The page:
When I was a student some thirty-five years ago in one of the premier Ph.D. programs in Jewish history, at Columbia University, it was clear that American Jewish history fell outside the parameters of the field. True, one could study Jews as part of American history, but the American Jewish experience was in no way integral to the study of Jewish history. For one thing, opting for residence in America meant abandoning Jewish languages; American .Jews had demonstrated loyalty neither to Yiddish nor to Hebrew. For another, Jews in America, it was argued, had produced no great thinkers contributing to the enrichment of what was deemed to be an unbroken tradition of Jewish culture. The American Jewish community was also too new to assert a claim to lasting historical significance. Moreover, its historical scholarship was dominated by filio-pietistic writings that were designed to make American Jews feel good about themselves.
All that has changed, particularly in the past twenty-five years or so. What I am calling the "normalization of American Jewish history" has been shaped by broad historical forces, by developments in the understanding of the Jewish experience, and by the production of a considerable body of first-rate scholarship in the field of American Jewish history.
The recognition of American Jewry as the most powerful Jewish community in the world and a worthy counterpoint to Israeli Jewry undercut the claim that its history carried little weight. After all, beginning at the latest during World War I, American Jewish institutions and individuals were responsible for worldwide Jewish philanthropy and for the design and implementation of Diaspora Jewish political strategy. Moreover, because of the Holocaust and the disruption caused by Soviet communism, there was no Jewish community that could compete with American Jewry in terms of the chronological span and continuity of its history.
The emergence of American Jewish history as a recognized subfield of modern Jewish history also coincided with the broadening of Jewish historical scholarship, and of historical scholarship more generally, with the flourishing of social and cultural history. Scholars in modern Jewish history increasingly focused not only on texts or other intellectual products but also on the processes of modernization, and the involvement of Jewish institutions as well as individuals in those processes. "Emancipation and assimilation" became the central trope of modern Jewish history. American Jews had acquired political rights with comparative ease and had never been totally non-emancipated, but the paradigm of "emancipation and assimilation" worked in the American as well as the European context. Indeed, the American experience contributed to a recent trend to interrogate the meanings attached to the two terms of the paradigm and to contextualize them, as well. (1)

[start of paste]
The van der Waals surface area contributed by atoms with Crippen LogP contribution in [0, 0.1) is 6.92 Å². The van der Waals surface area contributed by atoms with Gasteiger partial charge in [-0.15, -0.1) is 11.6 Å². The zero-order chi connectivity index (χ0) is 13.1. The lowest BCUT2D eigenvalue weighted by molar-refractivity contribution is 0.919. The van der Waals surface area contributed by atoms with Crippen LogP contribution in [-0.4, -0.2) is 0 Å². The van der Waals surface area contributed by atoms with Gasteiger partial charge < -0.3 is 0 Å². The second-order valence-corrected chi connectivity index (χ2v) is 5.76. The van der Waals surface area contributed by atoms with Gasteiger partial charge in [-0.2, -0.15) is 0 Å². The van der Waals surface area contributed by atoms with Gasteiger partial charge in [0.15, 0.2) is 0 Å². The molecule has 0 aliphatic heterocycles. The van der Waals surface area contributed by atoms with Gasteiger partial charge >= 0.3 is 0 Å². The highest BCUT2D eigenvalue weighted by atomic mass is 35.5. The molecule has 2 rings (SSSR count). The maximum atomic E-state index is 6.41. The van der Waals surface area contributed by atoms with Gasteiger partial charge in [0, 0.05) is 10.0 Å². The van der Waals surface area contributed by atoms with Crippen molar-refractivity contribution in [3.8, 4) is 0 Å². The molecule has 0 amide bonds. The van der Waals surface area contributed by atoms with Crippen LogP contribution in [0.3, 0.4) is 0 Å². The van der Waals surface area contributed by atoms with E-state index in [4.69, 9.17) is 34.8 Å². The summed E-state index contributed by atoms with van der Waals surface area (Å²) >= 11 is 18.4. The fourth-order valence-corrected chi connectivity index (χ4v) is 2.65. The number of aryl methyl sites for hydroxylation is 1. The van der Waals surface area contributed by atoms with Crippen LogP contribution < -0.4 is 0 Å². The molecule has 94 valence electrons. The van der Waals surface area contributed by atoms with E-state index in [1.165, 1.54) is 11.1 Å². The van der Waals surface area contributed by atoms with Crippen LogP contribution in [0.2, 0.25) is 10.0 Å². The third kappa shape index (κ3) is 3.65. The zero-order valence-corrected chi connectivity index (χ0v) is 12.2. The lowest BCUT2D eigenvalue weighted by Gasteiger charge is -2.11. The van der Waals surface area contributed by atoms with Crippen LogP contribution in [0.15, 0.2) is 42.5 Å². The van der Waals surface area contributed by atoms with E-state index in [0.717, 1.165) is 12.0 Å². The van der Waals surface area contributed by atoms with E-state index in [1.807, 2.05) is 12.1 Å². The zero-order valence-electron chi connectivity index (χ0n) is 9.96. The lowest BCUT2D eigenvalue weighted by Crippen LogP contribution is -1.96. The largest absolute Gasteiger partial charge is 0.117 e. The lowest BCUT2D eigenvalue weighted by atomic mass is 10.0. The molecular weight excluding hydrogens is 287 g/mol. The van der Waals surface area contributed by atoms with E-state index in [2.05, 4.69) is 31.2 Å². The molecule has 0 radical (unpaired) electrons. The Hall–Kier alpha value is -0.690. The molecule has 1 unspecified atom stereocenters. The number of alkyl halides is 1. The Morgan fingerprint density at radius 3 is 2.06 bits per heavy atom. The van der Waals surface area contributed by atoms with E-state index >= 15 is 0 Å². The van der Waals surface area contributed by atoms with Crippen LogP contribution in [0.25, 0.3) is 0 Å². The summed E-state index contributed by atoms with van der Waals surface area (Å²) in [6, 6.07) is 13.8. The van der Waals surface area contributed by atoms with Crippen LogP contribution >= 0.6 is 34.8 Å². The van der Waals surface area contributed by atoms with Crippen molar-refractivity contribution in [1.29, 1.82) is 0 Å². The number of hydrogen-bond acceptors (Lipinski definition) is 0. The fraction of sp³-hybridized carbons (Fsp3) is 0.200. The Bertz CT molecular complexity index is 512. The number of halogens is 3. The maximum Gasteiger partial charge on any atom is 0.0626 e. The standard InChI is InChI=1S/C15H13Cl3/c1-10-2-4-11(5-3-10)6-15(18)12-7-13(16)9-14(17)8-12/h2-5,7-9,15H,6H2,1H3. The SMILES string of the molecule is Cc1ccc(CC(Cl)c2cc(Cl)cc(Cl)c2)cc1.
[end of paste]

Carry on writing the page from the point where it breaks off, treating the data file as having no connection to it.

The American Jewish experience also offered an opportunity for comparative historical investigation of many important aspects of Jewish modernity. First among them are migration and its impact. America was not unique in building its Jewish community through immigration, but immigration was recognized as central to American Jewish history well before it featured in the historiography of other Jewish communities. Moreover, the scale and chronological sweep of Jewish migration to the United States provided scholars with a rich documentation that has facilitated comparison, both with other immigrant groups in the U.S. and with Jewish migrants elsewhere. The historiography of American Jewish immigrants raised questions that historians have applied in other contexts, including the Yishuv and Palestine. They include the economic and cultural adaptation of immigrants to their new surroundings, the relationship between culture of origin and the construction of new identities and institutions, and intra-communal ,Jewish conflicts and cooperation. The...